Brian Miller on the dangers of emphasizing personal choice over spiritual duty
In his essay Thoughts After Lambeth, T.S. Eliot expounds on of his religious views and gives great insight into the nature of his Anglo-Catholicism, but perhaps the essay is most important because it follows the 1930 Lambeth Conference in which the Anglican bishops condoned the use of contraceptives by married couples in certain situations.
‘I feel that the Conference was not only right and courageous to express a view on the subject of procreation radically different from that of Rome; but that the attitude adopted is more important than this particular question, important as it may be, and indicates a radical difference between the Anglican and the Roman views on other matters. I regret, however, that the bishops have placed so much reliance upon the Individual Conscience; and by so doing jeopardized the benefits of their independence. Certainly, any one who is wholly sincere and pure in heart may seek for guidance from the Holy Spirit; but who of us is always wholly sincere, especially where the most imperative of instincts may be strong enough to simulate to perfection the voice of the Holy Spirit?’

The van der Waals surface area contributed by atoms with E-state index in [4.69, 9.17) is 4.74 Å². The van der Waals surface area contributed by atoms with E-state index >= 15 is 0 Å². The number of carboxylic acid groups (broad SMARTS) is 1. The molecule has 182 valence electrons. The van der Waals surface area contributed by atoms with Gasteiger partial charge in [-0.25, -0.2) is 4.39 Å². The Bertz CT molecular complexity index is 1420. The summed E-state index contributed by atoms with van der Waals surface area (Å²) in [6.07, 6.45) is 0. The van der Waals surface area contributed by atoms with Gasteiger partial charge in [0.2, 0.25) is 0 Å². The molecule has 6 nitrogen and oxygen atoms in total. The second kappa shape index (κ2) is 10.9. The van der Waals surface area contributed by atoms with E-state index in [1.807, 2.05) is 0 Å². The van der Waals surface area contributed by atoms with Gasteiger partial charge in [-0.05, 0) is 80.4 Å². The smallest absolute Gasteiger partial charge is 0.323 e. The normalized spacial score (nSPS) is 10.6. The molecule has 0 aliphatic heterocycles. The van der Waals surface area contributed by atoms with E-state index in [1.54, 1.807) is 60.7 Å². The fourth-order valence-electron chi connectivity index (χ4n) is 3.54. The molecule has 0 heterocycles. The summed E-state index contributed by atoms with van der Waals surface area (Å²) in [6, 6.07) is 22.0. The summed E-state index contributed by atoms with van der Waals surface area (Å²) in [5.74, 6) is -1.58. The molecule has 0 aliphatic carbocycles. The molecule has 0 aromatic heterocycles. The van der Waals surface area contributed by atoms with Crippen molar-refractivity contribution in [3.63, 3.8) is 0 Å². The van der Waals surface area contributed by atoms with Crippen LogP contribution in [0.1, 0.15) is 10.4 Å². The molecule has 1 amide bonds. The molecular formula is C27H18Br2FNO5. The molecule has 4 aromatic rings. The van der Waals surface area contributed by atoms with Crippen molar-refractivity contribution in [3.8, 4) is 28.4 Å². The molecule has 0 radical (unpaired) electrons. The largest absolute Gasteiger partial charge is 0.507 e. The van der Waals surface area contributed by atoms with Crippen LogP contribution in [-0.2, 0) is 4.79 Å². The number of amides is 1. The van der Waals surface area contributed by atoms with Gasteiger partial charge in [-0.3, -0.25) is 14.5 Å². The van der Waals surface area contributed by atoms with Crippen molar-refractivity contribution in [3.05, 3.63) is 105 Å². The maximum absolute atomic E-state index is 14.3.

Essentially, Eliot agreed with the bishops that exceptions to the absolute rule of the Roman Catholic Church existed, but he criticized the bishops for failing to develop a general principle from which the particular exceptions may be drawn. He considered the English principle of allowing for every legitimate exception to be superior to the Roman doctrine, but predicted that if we only focus on the exceptions as matters of individual conscience, without ever coming to agree on the general principle, you inevitably undermine the spiritual authority of the Church.
This would seem to be a fine line to draw, but the history of the Church of England since Eliot’s time would seem to prove the consequences emphasizing personal choice over spiritual duty. Nowhere is this more exemplified than in the flagrant disregard for the Prayer Book. The Church that once provided common worship has become so committed to personal relevancy that when you enter a Chapel you have no idea whether you will hear the language of EastEnders or of Shakespeare.
This article was originally published by the Intercollegiate Review http://www.intercollegiatereview.com/index.php/ 2014/01/14/where-the-church-of-england-went-wrong/